The revolt of the Ennis labourers: Workers' Liberty 3/35

Introduction

Submitted by Matthew on 17 November, 2011 - 5:55

In the evolution of civilisation, the progress of the fight for national liberty of any subject nation must, perforce, keep pace with the struggle for liberty of the most subject class in that nation.

James Connolly

The children with whom I have played, the men and women with whom I have eaten
Have had masters over them, have been under the lash of masters,
and though gentle, have served churls.

Patrick Pearse

Some village-Hampden, that with dauntless breast
The little tyrant of his fields withstood.

Thomas Gray

1. 1933. Ennis: the town. Background: Ireland's two revolutions

Submitted by Matthew on 17 November, 2011 - 5:50

Ennis, Christmas Eve 1933

On Christmas Eve, 24 December 1933, in the West of Ireland town of Ennis, County Clare, members of the Gardai visited 26 labourers. They handed each one of them a summons to appear in Court on charges of intimidation, assault, and conspiracy, in mid-January 1934.

2. Communism in Ireland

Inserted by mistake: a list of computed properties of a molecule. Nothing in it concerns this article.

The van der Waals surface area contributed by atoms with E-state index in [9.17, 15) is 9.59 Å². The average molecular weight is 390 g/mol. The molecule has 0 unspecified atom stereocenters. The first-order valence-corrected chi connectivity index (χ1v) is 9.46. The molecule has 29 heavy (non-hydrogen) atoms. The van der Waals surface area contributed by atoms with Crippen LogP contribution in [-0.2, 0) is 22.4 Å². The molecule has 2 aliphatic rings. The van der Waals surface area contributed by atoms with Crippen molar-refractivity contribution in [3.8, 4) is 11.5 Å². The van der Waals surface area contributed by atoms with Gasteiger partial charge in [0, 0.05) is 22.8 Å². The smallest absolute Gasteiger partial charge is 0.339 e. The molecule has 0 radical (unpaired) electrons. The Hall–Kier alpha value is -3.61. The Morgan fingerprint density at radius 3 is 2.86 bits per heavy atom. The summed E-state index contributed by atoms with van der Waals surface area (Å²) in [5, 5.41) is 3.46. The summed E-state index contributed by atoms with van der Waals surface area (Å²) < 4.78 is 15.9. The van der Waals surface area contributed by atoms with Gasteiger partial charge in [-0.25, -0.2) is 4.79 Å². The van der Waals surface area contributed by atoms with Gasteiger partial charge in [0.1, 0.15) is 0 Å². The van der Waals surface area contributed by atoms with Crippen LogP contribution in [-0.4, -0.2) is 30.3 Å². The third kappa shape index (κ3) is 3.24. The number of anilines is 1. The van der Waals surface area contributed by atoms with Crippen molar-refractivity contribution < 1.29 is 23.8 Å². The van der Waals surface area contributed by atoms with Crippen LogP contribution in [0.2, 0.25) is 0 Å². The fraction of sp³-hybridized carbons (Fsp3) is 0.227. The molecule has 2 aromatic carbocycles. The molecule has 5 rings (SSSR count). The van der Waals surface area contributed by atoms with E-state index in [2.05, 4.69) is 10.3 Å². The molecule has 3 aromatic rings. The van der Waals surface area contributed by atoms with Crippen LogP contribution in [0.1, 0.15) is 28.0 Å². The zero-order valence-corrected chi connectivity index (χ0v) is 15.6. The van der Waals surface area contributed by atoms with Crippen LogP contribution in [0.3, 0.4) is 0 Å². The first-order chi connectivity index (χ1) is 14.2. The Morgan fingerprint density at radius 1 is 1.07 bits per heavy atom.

Submitted by Matthew on 17 November, 2011 - 5:49

Communism in Ireland

What of communism in Ireland? James Connolly, whose whole history suggests that he would have rallied to the Russian Revolution and joined in the work of building the new Communist International, was of course dead 18 months before the Bolshevik Revolution. Jim Larkin, who would join the Communist International, was in America, and in the last part of his stay there, in jail. He would not return to Ireland until 1923.

3. The Ennis bourgeoisie and the Ennis workers

Submitted by Matthew on 17 November, 2011 - 5:48

The Ennis bourgeoisie

The fact that the Irish national bourgeoisie did not lead the national movement in 1916 and after did not inhibit them from from creating a thickly mythological account of Irish history as a nationalist, or ethnic-sectarian, heroic and unrelenting struggle for freedom.

4. De Valera’s “Second Revolution” and the working class

Submitted by Matthew on 17 November, 2011 - 5:46

De Valera’s “Second Revolution” and the working class

In power after the war of independence and the civil war, the Irish bourgeoisie cut back on the elements of a welfare state that had been developed in the old United Kingdom.

A wit said of the Sinn Fein faction that had won the civil war and had taken the name Cumann na nGaedheal (clan or gathering of the Irish): “come in a gale, go in a storm”.